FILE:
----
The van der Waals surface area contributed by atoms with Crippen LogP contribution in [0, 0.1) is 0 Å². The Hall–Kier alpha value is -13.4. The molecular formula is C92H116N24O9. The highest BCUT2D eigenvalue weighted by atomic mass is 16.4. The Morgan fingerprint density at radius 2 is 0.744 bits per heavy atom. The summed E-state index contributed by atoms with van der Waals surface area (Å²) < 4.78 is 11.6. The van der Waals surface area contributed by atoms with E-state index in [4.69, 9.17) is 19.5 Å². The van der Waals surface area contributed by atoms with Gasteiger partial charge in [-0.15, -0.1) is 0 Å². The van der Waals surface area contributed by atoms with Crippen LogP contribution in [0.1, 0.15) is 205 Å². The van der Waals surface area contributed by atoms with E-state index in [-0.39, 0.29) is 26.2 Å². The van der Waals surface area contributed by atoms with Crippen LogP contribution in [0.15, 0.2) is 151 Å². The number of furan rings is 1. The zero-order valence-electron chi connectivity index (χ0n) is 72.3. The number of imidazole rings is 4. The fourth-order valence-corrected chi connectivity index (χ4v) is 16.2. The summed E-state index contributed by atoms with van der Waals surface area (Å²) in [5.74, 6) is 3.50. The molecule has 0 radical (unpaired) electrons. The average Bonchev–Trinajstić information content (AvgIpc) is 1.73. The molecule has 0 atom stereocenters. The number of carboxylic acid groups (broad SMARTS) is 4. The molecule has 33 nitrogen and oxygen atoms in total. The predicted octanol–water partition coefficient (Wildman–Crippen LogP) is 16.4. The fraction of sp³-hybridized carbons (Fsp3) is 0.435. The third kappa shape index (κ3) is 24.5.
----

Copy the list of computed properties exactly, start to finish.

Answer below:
The van der Waals surface area contributed by atoms with Crippen LogP contribution in [0, 0.1) is 0 Å². The Hall–Kier alpha value is -13.4. The molecular formula is C92H116N24O9. The highest BCUT2D eigenvalue weighted by atomic mass is 16.4. The Morgan fingerprint density at radius 2 is 0.744 bits per heavy atom. The summed E-state index contributed by atoms with van der Waals surface area (Å²) < 4.78 is 11.6. The van der Waals surface area contributed by atoms with E-state index in [4.69, 9.17) is 19.5 Å². The van der Waals surface area contributed by atoms with Gasteiger partial charge in [-0.15, -0.1) is 0 Å². The van der Waals surface area contributed by atoms with Crippen LogP contribution in [0.1, 0.15) is 205 Å². The van der Waals surface area contributed by atoms with E-state index in [-0.39, 0.29) is 26.2 Å². The van der Waals surface area contributed by atoms with Crippen LogP contribution in [0.15, 0.2) is 151 Å². The number of furan rings is 1. The zero-order valence-electron chi connectivity index (χ0n) is 72.3. The number of imidazole rings is 4. The fourth-order valence-corrected chi connectivity index (χ4v) is 16.2. The summed E-state index contributed by atoms with van der Waals surface area (Å²) in [5.74, 6) is 3.50. The molecule has 0 radical (unpaired) electrons. The average Bonchev–Trinajstić information content (AvgIpc) is 1.73. The molecule has 0 atom stereocenters. The number of carboxylic acid groups (broad SMARTS) is 4. The molecule has 33 nitrogen and oxygen atoms in total. The predicted octanol–water partition coefficient (Wildman–Crippen LogP) is 16.4. The fraction of sp³-hybridized carbons (Fsp3) is 0.435. The third kappa shape index (κ3) is 24.5.